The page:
Are there any future plans you can share for Ocenaudio and related projects?
As the development of Ocenaudio depends heavily on the developers’ availability of time, we always end up limited by our research activities. Thus, we were unable to establish a temporal roadmap on when new features can be added. What we can guarantee today is that the version with the current set of features will be kept free of charge, accepting donations from users that help us to maintain operating, hosting, domains, and other costs involved.
Use your favorite Audio Unit and VST plugins in Ocenaudio
Can you share some examples of who is using Ocenaudio, or surprising ways you have seen it used?
Based on our feedback, we believe that many people professionally use Ocenaudio. Among them are voiceover professionals, composers, and DJs. In addition, it is used by many home users for simple audio editing tasks. It should also be noted that many researchers in our laboratory use Ocenaudio in their research activities.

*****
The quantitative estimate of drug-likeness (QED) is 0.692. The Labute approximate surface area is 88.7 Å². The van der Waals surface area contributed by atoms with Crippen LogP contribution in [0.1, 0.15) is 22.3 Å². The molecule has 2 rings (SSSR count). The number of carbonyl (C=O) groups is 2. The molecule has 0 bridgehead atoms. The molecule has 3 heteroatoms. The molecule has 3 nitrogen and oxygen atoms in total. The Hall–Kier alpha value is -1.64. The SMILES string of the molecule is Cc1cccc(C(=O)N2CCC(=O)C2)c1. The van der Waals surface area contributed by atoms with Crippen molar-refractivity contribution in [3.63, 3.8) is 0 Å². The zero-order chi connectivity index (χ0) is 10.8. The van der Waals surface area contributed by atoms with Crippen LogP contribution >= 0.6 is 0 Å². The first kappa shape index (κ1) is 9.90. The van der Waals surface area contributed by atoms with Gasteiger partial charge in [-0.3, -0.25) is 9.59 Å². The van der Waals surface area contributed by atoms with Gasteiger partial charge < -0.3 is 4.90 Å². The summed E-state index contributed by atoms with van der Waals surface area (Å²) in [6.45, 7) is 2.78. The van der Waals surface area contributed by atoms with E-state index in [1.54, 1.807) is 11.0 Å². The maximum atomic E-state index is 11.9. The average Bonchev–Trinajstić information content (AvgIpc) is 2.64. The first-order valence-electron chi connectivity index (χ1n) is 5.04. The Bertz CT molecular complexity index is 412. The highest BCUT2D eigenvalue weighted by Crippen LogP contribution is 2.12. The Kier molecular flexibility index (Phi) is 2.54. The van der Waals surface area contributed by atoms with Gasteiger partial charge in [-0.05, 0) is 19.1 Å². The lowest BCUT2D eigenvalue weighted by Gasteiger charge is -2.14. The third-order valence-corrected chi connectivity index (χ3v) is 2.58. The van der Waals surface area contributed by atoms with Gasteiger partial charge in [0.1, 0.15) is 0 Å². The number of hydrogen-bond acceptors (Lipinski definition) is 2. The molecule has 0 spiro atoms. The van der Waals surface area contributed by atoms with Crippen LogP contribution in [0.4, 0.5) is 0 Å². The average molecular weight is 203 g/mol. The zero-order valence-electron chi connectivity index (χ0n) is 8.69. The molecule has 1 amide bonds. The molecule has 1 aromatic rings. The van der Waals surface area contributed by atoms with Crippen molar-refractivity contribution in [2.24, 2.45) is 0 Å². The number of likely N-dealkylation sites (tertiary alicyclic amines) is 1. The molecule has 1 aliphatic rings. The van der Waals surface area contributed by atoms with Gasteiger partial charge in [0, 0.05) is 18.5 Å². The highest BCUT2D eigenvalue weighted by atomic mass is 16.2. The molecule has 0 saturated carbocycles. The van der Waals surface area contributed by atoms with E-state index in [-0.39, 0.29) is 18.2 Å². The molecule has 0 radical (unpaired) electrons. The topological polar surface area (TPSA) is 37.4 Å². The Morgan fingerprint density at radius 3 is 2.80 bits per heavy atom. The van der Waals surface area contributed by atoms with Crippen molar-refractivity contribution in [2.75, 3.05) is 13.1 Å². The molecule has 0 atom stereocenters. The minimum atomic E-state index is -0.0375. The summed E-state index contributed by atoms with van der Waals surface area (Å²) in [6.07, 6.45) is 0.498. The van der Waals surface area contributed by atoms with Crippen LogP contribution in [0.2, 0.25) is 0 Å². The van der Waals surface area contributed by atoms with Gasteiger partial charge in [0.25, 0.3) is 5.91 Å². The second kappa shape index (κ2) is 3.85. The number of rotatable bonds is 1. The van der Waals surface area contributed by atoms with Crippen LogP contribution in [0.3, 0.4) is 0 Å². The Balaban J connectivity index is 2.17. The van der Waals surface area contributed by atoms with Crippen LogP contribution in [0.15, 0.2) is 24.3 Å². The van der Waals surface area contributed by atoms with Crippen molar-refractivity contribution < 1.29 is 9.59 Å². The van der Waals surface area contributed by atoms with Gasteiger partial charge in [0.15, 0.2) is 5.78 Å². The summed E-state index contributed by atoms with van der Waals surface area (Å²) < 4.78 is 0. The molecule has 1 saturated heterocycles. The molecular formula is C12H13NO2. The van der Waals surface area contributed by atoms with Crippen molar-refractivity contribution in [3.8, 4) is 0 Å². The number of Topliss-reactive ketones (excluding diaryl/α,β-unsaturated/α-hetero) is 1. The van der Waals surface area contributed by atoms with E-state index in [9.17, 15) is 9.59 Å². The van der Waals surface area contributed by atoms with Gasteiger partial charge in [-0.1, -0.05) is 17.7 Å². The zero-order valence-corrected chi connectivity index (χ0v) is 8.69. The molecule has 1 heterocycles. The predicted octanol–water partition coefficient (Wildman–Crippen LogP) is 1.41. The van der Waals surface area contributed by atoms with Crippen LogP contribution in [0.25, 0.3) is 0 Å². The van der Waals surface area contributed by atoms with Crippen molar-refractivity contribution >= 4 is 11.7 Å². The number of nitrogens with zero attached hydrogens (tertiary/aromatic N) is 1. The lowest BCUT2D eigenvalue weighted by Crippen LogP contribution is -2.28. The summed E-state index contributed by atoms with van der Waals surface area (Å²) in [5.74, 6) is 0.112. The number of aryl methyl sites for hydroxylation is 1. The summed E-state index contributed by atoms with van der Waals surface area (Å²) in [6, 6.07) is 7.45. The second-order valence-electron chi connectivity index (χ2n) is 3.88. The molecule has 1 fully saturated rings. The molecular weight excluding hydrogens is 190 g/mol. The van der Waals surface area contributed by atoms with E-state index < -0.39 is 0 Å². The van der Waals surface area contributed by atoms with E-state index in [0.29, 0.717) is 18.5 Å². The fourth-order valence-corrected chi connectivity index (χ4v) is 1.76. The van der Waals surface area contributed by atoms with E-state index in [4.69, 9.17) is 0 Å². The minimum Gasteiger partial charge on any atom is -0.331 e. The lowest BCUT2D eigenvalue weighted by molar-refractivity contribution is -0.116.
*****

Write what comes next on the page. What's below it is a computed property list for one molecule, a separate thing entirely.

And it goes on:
Audio screenshot settings
What part of working on this project has been most rewarding?
We were always very happy with the various feedback we received. Be them in the form of a thank you email, a like and share on our social networks, and donations received by PayPal.
How can your customers and fans help you?
We have a collaborative page on GitHub (https://github.com/ocenaudio/ocenaudio-translations) where users can contribute to the translation of Ocenaudio. You can also contact us through the official website for reporting bugs, problems, and suggestions for features.
There are some really useful features in this editor that may not be obvious at first, I’ll cover a few here.
This editor is a generous contribution to the audio community from the Ocenaudio team in Brazil. It has more depth to it than the clean interface might suggest at first glance and the design shows an attention to detail that you start to appreciate after using it for a while. You can download it for free at the Ocenaudio site and check it out yourself.
If you have suggestions or topics you want covered please contact me. 🙂